Cassava: Facts, Nutrition, Health Benefits, Precautions, and How to Use

By , Category : Food and Nutrition

Disclaimer: Results are not guaranteed*** and may vary from person to person***.

CassavaCassava is a root vegetable popular in indigenous parts of South America, Asia, and Africa, where it has been a staple for centuries.

In fact, it is an indispensable carbohydrate for millions of people living in these parts of the world.

But, have you heard of cassava? It is better known to Americans as tapioca—the mildly sweet pearls found in the popular pudding, and also an Asian cold concoction called bubble tea.

Tapioca is also used as a thickener in stews and soups, added to burgers and dough, used in gluten-free or gluten-containing breads, and sometimes combined with other flours like almond meal or coconut flour to improve the nutrition content.

Tapioca is the starchy liquid extracted from cassava root that is high in carbs but quite negligible of protein, fiber, or other important nutrients. Raw cassava, on the other hand, is not just high in carbs, but it is also an excellent source of fiber, protein, manganese, and vitamin C.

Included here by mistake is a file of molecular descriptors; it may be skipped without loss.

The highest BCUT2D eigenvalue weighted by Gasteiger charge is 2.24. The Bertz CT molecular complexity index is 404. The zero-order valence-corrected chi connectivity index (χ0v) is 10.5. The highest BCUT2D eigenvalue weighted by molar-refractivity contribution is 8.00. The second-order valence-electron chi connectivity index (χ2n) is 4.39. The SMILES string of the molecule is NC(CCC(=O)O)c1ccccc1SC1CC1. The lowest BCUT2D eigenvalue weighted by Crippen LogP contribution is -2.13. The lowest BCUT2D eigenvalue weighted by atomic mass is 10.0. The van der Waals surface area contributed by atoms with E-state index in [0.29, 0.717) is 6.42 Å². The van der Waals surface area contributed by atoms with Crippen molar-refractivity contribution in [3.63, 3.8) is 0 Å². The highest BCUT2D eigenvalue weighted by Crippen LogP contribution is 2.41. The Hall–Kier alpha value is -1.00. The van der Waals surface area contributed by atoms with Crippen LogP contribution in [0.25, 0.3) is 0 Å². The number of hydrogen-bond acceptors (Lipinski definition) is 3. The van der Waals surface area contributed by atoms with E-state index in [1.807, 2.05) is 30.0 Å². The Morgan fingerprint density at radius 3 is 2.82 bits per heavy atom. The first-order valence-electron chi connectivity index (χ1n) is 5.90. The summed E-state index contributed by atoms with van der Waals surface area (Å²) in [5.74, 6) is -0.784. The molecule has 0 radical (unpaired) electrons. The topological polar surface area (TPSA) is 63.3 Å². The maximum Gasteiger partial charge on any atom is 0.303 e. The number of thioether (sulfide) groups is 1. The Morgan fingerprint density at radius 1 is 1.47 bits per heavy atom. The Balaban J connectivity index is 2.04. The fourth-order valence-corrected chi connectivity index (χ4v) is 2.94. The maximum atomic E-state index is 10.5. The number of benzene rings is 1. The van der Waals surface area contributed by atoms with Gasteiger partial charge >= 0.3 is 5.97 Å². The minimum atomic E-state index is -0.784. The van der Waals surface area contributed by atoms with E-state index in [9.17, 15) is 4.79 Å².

As a result, cassava powder and flour make a better gluten-free alternative for those with celiac disease or gluten sensitivities. It is also low on the glycemic index, and therefore a good choice for diabetics.

And at the same time, it contains beneficial resistant starch that feds the good gut bacteria. Read on to learn more about cassava, its health benefits, and how to use it.

Facts and History of Cassava

Cassava (Manihot esculenta Crantz) is a starchy, sweet, and nut-flavored root vegetable that is a valuable nutrition source for countless Asians, Africans, and Latin Americans. It is such as staple crop in the world because it requires low energy to produce, which results in high yields of the crop per plant. It is highly intolerant to stressful environments, and it can be grown regions where fresh food is often scarce. That is why it’s considered a sustainable crop for preventing famine.

Cassava is a perennial plant typically grown in tropical climates, and the roots are often compared to large yams—they can weigh several pounds. Delicate care must be taken in harvest, since they only have a shelf life of a few days. The root has a brown, fibrous skin, along with a snowy white interior flesh. Since it becomes bruised quite easily, it is often sold in a protective wax coating.